In just under two weeks time, commuters arriving at King’s Cross station will be the first to leave the front of the building and walk not onto a building site, but a large open plaza.
The demolition of the ugly green shed that despoiled the front of the station started last September, and a year later, the repaving of the area and cleaning up of the two huge ventilation shafts is nearly complete.
In fact, people coming out of the station into a vast open space will be the first time that has ever been possible, as the land in front of the station has always been covered with shops and sheds of some sort or other — and the 1970s Green Shed was itself just a replacement of a previous cluttered mess.
As the station refurbishment is nearly finished, there was a chance to go up the famous clock tower and have a look down from above.
First, a couple of old/then/now/soon photos of the site. Curiously, it doesn’t really look significantly different from this perspective, as the real shock is when you get much closer to the building.
Now that the shed that sat next to the frontage has been removed, people can finally see the huge brick and glass wall fronting the station building that originally housed just two platforms, and now has 9 of them.
There have apparently been some comments made about the glass canopy and the wish that it wasn’t there, but if you come out of a station platform directly into the rain, people will need a few meters of brolly erection space.
Glass canopy aside, this is a view that has only been visible in the first decade after the station opened — it was soon to be covered over, and remained so until a few months ago.
In the center of the frontage though sits the famous clock tower, and the best way to the roof, is via the staircase hidden within.
Although don’t use the door to nowhere half-way up.
The clock itself, once a Victorian mechanical affair has since been replaced with a tiny electric box, although the original wooden beams and cogs and bars are still transmitting time to the three clock faces.
While the fully cleaned up roof looks quite amazing from below, and was an astonishing sight when first uncovered from the massive “duvet” that had shrouded it for a couple of years — possibly a better view is from above.
The structure is original, although the glass is all fresh replacements for the tinted yellow stained glass that used to be here. There are also solar cells along the top of both glasshouses which can generate about 10% of the station building’s electricity needs (excluding trains).
A couple of flag poles will adorn either side of the station, and one was still being erected as we arrived.
Far down below, the refurbishment of the plaza continues. It took a year to clear the shed, as in part there were services under the pavement to clear and shift, and the tube station below meant restrictions on how deep some structures could go.
For example, just small decorative trees in pots so that their roots don’t end up grazing the heads of tube passengers below.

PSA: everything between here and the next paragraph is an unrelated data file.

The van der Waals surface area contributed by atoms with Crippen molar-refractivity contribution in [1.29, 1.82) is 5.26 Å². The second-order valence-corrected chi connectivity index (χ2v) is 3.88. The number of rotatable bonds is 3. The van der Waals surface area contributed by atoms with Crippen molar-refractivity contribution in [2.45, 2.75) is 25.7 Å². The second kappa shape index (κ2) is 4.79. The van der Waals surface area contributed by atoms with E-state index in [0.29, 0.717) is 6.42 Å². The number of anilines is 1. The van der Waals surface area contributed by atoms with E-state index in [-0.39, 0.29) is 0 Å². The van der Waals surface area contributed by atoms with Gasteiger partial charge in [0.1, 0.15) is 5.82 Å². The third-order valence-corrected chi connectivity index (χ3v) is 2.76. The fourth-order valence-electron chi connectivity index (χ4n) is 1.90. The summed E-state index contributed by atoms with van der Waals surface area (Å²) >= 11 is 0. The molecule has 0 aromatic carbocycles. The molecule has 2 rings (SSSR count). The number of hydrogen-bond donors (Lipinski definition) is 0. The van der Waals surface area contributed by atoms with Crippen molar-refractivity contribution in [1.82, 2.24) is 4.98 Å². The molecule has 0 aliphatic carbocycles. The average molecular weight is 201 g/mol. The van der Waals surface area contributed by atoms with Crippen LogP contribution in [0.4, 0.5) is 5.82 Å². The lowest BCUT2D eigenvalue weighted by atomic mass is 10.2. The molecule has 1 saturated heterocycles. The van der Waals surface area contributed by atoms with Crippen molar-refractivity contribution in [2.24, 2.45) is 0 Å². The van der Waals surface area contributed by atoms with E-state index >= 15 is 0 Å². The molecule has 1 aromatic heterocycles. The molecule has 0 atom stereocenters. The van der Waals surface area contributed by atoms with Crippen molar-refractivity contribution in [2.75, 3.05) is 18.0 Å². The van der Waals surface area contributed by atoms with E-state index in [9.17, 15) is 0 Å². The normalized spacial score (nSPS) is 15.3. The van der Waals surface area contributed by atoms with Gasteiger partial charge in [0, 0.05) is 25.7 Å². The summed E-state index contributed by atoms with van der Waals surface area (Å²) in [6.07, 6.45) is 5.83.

Three tall poles with lighting on them have now been erected and the two ventilation shafts are being re-clad. A new ventilation shaft for the tube tunnels was also installed in an old gap left over from WW2 inside the new concourse, so the tube network has gained a bit more heat extraction capacity from the works.
The works will be finish — in theory — in time for the whole area to have its hoardings removed overnight on the 25th Sept, in time for the plaza to open to the public on Thursday morning.
There will then be a big Victorian celebration on the Square over that weekend, with more activities behind the station, and a “train ride” linking the two.
This isn’t just a celebration of restoring a building for the sake of restoring it though. The St Pancras/King’s Cross complex collectively have a passenger traffic level roughly double that of Heathrow Airport. No one should leave such a major transport hub in such a dilapidated state again, and the works carried out here are starting to show the real commercial benefits of good quality station design.
They are finding that people are spending more time in the stations, not due to train delays, but because the venues are actually pleasant spaces. No one would have wanted to spend an hour in the Ugly Green Shed, but they are happy to do so in the new platform waiting areas.
The redevelopment of the station has also been a major catalyst in encouraging businesses to take up office space behind the station. That is already leading to more high paying business users on the railways, and it is these sorts of things that justify, and ultimately pay for the £500 million upgrade cost of the station.
A couple of silly photos to finish with.
This is an under construction pavement drain which will have the metal slats installed at the top — but doesn’t the side wall of the drain look remarkably like a row of brick arches for a railway viaduct.
Also, although they will be totally hidden, the tiles running around this tube station entrance still carry the famous roundel. Although I hope they turn the two on the corner the right way round before covering them up in pavement slabs.
A few more photos over here.